This self-explanatory table presents a simple but instructive comparison of the defining features of thestereotypes of ancient ethics and modern morality (for a similar table see Bayertz 2005: 117).
|| Ancient Ethics
|| Modern Morality
|| Basic Question
|| What is the good life? What is happiness and human flourishing?
|| What should one/I do? The question of the good life plays, at best, a sub-ordinate role.
|| What is the Object of Concern?
|| Self-centred: The person’s own interests dominate.
|| Other-related: The interests of other people are most central.
|| What is most important?
|| Pursuit of Goals: Personal perfection, personal projects, and personal relationships.
|| Universal moral obligations & rules: Individuals should seek for impartiality (and hence they alienate themselves from their own personal projects).
|| What is examined?
|| Agent: Most important are the acting person and his/her character (agent-centred ethics).
|| Actions & Consequences: Most important is the correctness of the action & consequence (action & consequences centred ethics).
|| Central Notions
|| Virtues: aretaic notions for example good, excellence, virtue (aretaic language).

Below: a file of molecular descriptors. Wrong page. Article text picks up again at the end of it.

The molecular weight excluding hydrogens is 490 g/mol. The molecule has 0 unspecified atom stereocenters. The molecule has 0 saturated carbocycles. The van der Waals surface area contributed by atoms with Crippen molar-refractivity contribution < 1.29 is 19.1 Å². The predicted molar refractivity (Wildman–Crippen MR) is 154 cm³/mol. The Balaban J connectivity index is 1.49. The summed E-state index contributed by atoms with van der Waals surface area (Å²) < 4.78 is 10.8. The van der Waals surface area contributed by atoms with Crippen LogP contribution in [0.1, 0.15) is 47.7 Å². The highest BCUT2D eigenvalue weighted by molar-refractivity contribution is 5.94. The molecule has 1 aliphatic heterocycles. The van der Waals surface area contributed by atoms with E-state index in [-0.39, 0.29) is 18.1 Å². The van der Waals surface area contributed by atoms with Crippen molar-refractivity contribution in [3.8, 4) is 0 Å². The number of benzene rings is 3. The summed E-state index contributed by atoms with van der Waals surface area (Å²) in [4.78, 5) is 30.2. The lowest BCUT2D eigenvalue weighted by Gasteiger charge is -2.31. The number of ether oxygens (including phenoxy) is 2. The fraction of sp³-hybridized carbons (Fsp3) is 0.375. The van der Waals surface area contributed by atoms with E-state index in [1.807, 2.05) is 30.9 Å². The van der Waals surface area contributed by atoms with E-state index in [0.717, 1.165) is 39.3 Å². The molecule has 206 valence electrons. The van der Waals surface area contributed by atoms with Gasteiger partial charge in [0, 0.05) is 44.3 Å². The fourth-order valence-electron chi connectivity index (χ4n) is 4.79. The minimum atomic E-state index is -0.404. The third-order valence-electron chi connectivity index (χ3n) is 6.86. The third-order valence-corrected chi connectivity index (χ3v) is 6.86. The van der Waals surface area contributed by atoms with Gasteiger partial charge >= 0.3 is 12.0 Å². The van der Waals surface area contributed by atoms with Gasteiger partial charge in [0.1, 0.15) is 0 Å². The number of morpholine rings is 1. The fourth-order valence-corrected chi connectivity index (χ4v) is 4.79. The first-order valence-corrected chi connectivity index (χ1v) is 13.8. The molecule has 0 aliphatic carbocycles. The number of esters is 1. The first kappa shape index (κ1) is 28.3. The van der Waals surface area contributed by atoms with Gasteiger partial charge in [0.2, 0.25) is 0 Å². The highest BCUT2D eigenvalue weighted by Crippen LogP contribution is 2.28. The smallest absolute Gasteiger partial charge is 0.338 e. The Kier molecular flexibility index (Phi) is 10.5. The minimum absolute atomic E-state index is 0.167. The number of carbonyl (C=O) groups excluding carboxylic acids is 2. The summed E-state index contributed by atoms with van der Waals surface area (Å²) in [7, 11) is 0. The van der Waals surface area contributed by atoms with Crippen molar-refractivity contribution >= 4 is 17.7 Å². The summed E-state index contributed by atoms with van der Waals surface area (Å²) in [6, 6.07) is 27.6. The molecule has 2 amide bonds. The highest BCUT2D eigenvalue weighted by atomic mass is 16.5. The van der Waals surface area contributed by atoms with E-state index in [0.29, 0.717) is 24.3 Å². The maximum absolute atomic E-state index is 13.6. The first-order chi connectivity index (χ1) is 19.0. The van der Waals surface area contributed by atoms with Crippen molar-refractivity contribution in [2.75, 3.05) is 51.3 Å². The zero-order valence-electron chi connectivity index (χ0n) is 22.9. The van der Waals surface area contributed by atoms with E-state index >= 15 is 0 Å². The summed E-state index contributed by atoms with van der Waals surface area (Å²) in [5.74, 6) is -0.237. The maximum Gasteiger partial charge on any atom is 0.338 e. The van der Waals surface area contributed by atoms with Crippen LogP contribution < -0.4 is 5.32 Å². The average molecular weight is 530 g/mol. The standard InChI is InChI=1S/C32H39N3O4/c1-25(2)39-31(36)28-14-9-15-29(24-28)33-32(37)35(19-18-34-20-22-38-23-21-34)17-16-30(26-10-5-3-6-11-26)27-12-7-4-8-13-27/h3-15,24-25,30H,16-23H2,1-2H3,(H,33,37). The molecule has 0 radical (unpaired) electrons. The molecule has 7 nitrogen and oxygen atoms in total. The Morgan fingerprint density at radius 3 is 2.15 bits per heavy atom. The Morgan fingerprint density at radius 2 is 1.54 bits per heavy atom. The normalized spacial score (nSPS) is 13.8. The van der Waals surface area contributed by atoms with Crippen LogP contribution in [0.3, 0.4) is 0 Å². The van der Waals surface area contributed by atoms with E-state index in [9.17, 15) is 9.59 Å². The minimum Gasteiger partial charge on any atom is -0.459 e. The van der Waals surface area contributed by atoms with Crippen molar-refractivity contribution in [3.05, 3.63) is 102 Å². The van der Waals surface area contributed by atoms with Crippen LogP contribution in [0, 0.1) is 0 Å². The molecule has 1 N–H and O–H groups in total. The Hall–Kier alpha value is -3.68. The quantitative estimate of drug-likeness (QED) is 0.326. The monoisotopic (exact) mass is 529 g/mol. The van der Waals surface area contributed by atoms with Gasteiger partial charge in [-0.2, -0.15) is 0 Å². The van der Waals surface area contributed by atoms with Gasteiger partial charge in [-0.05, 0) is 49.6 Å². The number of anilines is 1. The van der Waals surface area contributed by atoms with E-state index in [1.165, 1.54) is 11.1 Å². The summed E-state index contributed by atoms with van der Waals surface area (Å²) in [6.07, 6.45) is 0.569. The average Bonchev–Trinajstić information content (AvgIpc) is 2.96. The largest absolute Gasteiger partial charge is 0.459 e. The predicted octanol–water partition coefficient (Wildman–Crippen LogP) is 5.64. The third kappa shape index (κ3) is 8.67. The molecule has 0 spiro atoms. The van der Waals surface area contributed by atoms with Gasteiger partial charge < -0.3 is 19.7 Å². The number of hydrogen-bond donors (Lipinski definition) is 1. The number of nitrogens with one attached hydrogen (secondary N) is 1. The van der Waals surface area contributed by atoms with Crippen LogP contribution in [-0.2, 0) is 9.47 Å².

|| Norms: prescriptive notions concerning rules, duties, obligations for example must, should (deontic language).
|| Rationality is seen as?
|| Rationality is seen as a capacity of context-sensitive insight and decision-making.
|| Rationality is “mainly” seen as the capacity to (rationally) deduce inferences from abstract propositions.
|| The Goals of human actions
|| The goals of human actions are objective (notion of happiness: for example thinking, pleasure).
|| The goals of human actions are individually defined by the people (subjectivism). No God, no nature.
|| Scope of Morality
|| Adult male citizens with full citizenship.
|| Men, women, children, animals, environment.
|| Individual and Community
|| The individual is in unity with the community (harmony).
|| The individual and the community are rather disconnected from each other.